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Jammie Thomas stands accused of sharing 1,705 songs in April 2005.  (Source: NewsMax.com)
Deemed to have nothing to say of relevance, Cary Sherman will have to wait for another day in court for a soap box

Judge Michael J. Davis barred Recording Industry Association of America President Cary Sherman from testifying in Capitol Records v. Jammie Thomas, the first RIAA lawsuit to go to jury trial. With Sherman struck from the witness list, testimony wrapped up Wednesday and a decision is expected today.
 
“I don’t want to turn this case into a soap box for the recording industry,” said Thomas’ counsel Brian Toder. RIAA lawyers argued that Sherman could provide valuable testimony to the jury over the case’s significance and the harm the RIAA has suffered due to piracy.
 
Even after Judge Davis rendered his motion to bar Sherman’s testimony, RIAA counsel Richard Gabriel continued to press on. Emphasizing the importance of Sherman’s testimony, Gabriel argued that Sherman is needed to help the jury see the “massive problem of file sharing,” and that the RIAA is not out to make money but “to prove a point.”
 
Judge Davis remained stalwart, refusing to reconsider.
 
Capitol Records v. Jammie Thomas is significant because it is the first case among the RIAA’s litany of more than 18,000 lawsuits to make it to jury trial. With most of the suits, the RIAA tends to push for a settlement to avoid costly litigation; defendants, facing overwhelming legal fees and the costs of going to court, usually settle for amounts that range from around $3,000 to $11,000.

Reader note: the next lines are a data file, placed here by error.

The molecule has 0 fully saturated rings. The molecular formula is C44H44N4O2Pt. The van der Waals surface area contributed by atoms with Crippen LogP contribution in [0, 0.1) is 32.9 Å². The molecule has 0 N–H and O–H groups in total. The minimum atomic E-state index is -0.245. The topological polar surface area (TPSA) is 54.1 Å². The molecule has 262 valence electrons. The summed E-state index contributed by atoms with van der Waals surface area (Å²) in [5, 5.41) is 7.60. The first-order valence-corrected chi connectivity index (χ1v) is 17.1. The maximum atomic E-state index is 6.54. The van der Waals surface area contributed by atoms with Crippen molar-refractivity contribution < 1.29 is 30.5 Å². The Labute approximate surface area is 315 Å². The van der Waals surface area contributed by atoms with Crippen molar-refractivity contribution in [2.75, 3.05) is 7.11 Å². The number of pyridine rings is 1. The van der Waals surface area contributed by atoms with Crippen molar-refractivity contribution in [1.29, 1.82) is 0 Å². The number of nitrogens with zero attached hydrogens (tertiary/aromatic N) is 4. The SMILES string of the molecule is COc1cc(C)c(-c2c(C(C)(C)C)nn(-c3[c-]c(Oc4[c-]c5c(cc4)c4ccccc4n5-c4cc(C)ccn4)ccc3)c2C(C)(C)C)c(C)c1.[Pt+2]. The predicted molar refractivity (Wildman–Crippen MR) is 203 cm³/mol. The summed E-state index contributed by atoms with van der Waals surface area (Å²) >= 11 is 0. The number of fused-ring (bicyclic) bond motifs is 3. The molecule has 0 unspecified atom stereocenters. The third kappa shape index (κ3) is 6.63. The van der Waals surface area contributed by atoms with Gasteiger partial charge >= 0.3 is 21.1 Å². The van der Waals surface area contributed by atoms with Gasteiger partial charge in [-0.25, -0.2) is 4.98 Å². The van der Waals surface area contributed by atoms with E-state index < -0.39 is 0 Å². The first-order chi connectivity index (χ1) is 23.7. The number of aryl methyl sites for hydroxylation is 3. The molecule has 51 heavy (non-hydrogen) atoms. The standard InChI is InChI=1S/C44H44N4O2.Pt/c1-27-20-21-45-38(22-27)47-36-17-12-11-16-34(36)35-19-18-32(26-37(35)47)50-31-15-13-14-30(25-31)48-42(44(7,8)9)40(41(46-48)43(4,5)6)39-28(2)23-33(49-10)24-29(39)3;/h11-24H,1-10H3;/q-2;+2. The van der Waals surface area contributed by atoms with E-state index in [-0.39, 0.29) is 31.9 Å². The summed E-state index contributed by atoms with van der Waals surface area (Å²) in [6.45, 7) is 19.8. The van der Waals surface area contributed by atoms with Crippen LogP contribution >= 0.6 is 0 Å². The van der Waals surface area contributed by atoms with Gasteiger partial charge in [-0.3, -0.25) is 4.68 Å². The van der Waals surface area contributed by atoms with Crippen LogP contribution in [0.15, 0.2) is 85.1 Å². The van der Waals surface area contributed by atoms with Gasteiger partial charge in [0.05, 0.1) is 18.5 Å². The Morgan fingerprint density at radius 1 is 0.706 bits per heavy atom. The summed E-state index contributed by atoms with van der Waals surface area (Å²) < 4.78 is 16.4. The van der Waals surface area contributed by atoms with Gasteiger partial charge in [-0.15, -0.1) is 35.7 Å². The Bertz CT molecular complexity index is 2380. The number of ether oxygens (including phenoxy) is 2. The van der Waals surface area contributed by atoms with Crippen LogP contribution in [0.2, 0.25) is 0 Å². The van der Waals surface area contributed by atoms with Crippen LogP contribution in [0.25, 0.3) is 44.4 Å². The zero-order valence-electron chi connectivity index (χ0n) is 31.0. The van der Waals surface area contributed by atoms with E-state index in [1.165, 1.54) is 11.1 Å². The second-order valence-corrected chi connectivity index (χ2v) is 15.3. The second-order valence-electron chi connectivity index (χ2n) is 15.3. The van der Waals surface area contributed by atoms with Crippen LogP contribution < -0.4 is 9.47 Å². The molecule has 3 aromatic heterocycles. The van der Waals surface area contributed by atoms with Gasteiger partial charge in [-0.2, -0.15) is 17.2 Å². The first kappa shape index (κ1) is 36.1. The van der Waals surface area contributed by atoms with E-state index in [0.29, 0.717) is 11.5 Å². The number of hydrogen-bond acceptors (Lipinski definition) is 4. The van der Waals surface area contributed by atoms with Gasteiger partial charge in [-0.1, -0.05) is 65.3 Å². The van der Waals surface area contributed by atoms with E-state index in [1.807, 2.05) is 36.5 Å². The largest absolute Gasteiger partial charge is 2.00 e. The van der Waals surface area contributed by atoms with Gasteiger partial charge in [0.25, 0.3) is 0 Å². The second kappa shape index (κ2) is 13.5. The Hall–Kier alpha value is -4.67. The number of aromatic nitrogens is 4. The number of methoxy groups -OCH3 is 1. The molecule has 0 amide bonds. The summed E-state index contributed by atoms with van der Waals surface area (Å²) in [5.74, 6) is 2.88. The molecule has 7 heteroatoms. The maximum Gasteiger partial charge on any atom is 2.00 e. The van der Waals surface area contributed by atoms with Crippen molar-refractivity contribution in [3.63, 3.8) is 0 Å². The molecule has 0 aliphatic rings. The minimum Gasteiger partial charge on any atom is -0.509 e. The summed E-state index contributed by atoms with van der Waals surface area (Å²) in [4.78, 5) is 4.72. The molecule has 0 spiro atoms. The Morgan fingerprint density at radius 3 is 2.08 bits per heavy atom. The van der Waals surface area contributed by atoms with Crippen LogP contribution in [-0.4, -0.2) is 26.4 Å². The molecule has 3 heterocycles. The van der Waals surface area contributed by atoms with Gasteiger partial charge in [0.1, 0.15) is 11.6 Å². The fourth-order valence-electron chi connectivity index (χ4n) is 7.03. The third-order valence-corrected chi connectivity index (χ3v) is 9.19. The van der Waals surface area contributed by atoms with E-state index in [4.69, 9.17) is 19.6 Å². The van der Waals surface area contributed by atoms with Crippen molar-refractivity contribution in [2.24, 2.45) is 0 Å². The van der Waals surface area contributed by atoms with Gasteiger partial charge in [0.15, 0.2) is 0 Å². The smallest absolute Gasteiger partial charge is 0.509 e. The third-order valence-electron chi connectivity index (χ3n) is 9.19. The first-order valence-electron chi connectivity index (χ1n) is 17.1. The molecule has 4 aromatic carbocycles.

Previous testimony in Capitol Records v. Jammie Thomas included witnesses from Sony BMG, Warner Bros., and EMI Records of North America. In one such testimony, Sony BMG’s head of litigation Jennifer Pariser equated Fair Use to stealing when she testified that if “an individual makes a copy of a song for himself, I suppose we can say he stole a song,” adding that making “a copy” is just “a nice way saying ‘steals just one copy.’”



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RE: The point of all this...
By NT78stonewobble on 10/5/2007 1:32:48 AM , Rating: 2
Ah but to actually steal something you would have to take something from the owner of said item.

You can't really say that the act of copying is stealing since nothing is missing.

Additionally the argument I personally have in favor of any music sharing is that people most often wouldn't have gotten the cd even if they couldn't download that song or 2 they liked of it.

But I do agree that people should pay for the music/movies/software they like and would like to own.

Which is why I still buy cd's and dvd's and actually have a quite large collection.

Personally I don't mind people sharing before eventually buying or not buying but do mind people owning 10.000 songs and 400 movies and not having bought a single one ever...


RE: The point of all this...
By Christopher1 on 10/5/2007 12:11:49 PM , Rating: 2
Personally, I would buy DVD's and CD's.... If they allowed me to download an ISO and burn the thing, even using a proprietary burning software, in my home!

I do NOT want to have to go out to a store and waste gasoline when I can just download the things that I want online with no problems (as long as they aren't full of DRM).


"Let's face it, we're not changing the world. We're building a product that helps people buy more crap - and watch porn." -- Seagate CEO Bill Watkins

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